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Pediatrics. 2014 Jun;133(6):e1492-9. doi: 10.1542/peds.2013-3429.

Timely versus delayed early childhood vaccination and seizures.

Author information

1
Institute for Health Research, Kaiser Permanente Colorado, Denver, Colorado;Department of Community Health Services, Denver Health, Denver, Colorado;Department of Pediatrics, University of Colorado School of Medicine, Aurora, Colorado;Department of Epidemiology, University of Colorado School of Public Health, Aurora, Colorado; simon.hambidge@dhha.org.
2
Institute for Health Research, Kaiser Permanente Colorado, Denver, Colorado;
3
Institute for Health Research, Kaiser Permanente Colorado, Denver, Colorado;Department of Epidemiology, University of Colorado School of Public Health, Aurora, Colorado;
4
Institute for Health Research, Kaiser Permanente Colorado, Denver, Colorado;Department of Pediatrics, University of Colorado School of Medicine, Aurora, Colorado;
5
Department of Epidemiology, School of Public Health, University of Washington, Seattle, Washington;
6
Kaiser Permanente Vaccine Study Center, Oakland, California;
7
Department of Population Medicine, Harvard Pilgrim Health Care Institute and Harvard Medical School, Boston, Massachusetts;Division of Infectious Diseases and Department of Laboratory Medicine, Boston Children's Hospital, Boston, Massachusetts;
8
Group Health Research Institute, Seattle, Washington;
9
Department of Research and Evaluation, Southern California Kaiser Permanente, Pasadena, California;
10
Kaiser Foundation Hospital Center for Health Research, Kaiser Northwest, Portland, Oregon;
11
Health Partners Research Foundation, Minneapolis, Minnesota; and.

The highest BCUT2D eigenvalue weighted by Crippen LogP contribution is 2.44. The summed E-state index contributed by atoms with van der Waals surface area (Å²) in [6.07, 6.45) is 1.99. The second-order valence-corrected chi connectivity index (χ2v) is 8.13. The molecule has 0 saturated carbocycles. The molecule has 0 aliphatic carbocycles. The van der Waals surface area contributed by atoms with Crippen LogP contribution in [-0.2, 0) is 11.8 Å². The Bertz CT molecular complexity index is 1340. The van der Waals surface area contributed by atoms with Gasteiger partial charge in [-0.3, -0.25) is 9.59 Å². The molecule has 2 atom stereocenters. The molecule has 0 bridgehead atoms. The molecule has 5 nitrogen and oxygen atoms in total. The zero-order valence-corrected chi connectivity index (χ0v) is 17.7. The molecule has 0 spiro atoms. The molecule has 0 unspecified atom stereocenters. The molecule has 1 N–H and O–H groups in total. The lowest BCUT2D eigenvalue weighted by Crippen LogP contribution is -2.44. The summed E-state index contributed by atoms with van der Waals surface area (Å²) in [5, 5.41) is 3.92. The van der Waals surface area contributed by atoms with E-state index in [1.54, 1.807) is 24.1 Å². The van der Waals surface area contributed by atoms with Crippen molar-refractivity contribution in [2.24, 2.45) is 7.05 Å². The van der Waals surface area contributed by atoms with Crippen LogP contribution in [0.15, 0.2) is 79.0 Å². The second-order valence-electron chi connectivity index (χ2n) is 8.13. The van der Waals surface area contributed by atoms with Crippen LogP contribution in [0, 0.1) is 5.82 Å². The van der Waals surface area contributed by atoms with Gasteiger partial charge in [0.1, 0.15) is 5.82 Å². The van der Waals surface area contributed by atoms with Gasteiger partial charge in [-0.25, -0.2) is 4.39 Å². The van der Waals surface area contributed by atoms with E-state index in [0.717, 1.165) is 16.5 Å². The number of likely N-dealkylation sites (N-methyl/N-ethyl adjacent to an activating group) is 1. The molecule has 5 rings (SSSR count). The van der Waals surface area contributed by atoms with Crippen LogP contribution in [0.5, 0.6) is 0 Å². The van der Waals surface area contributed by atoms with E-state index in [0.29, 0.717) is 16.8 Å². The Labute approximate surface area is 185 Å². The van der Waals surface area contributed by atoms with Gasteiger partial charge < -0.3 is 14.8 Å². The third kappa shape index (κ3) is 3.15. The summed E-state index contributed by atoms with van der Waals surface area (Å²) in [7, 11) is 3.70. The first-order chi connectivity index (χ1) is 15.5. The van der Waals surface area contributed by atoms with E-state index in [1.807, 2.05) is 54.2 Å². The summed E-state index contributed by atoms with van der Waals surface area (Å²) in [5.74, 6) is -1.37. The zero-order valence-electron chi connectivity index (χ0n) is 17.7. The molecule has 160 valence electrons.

12
Immunization Safety Office, Division of Healthcare Quality Promotion, Centers for Disease Control and Prevention, Atlanta, Georgia.

Abstract

BACKGROUND:

Little is known regarding the timing of childhood vaccination and postvaccination seizures.

METHODS:

In a cohort of 323 247 US children from the Vaccine Safety Datalink born from 2004 to 2008, we analyzed the association between the timing of childhood vaccination and the first occurrence of seizure with a self-controlled case series analysis of the first doses of individual vaccines received in the first 2 years of life.

RESULTS:

In infants, there was no association between the timing of infant vaccination and postvaccination seizures. In the second year of life, the incident rate ratio (IRR) for seizures after receipt of the first measles-mumps-rubella vaccine (MMR) dose at 12 to 15 months was 2.65 (95% confidence interval [CI] 1.99-3.55); the IRR after an MMR dose at 16 to 23 months was 6.53 (95% CI 3.15-13.53). The IRR for seizures after receipt of the first measles-mumps-rubella-varicella vaccine (MMRV) dose at 12 to 15 months was 4.95 (95% CI 3.68-6.66); the IRR after an MMRV dose at 16 to 23 months was 9.80 (95% CI 4.35 -22.06).

CONCLUSIONS:

There is no increased risk of postvaccination seizure in infants regardless of timing of vaccination. In year 2, delaying MMR vaccine past 15 months of age results in a higher risk of seizures. The strength of the association is doubled with MMRV vaccine. These findings suggest that on-time vaccination is as safe with regard to seizures as delayed vaccination in the first year of life, and that delayed vaccination in the second year of life is associated with more postvaccination seizures than on-time vaccination.

KEYWORDS:

immunization; seizures; vaccine; vaccine delay; vaccine safety

PMID:
24843064
DOI:
10.1542/peds.2013-3429
[Indexed for MEDLINE]
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